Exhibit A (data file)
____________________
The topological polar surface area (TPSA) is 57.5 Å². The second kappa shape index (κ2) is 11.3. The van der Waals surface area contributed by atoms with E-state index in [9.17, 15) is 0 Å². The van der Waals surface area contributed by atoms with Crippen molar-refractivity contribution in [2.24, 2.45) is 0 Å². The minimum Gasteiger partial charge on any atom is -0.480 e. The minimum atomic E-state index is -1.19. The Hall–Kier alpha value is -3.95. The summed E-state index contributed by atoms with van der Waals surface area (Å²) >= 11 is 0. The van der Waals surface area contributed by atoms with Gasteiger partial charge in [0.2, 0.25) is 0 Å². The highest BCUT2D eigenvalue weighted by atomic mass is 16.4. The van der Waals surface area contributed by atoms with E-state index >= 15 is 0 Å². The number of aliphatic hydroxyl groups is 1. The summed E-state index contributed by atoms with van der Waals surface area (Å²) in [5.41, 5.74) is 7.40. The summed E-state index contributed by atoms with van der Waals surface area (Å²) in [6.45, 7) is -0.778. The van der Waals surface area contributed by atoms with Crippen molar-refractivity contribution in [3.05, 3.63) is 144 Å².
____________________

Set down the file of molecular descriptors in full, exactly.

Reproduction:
The topological polar surface area (TPSA) is 57.5 Å². The second kappa shape index (κ2) is 11.3. The van der Waals surface area contributed by atoms with E-state index in [9.17, 15) is 0 Å². The van der Waals surface area contributed by atoms with Crippen molar-refractivity contribution in [2.24, 2.45) is 0 Å². The minimum Gasteiger partial charge on any atom is -0.480 e. The minimum atomic E-state index is -1.19. The Hall–Kier alpha value is -3.95. The summed E-state index contributed by atoms with van der Waals surface area (Å²) >= 11 is 0. The van der Waals surface area contributed by atoms with Gasteiger partial charge in [0.2, 0.25) is 0 Å². The highest BCUT2D eigenvalue weighted by atomic mass is 16.4. The van der Waals surface area contributed by atoms with E-state index >= 15 is 0 Å². The number of aliphatic hydroxyl groups is 1. The summed E-state index contributed by atoms with van der Waals surface area (Å²) in [5.41, 5.74) is 7.40. The summed E-state index contributed by atoms with van der Waals surface area (Å²) in [6.45, 7) is -0.778. The van der Waals surface area contributed by atoms with Crippen molar-refractivity contribution in [3.05, 3.63) is 144 Å².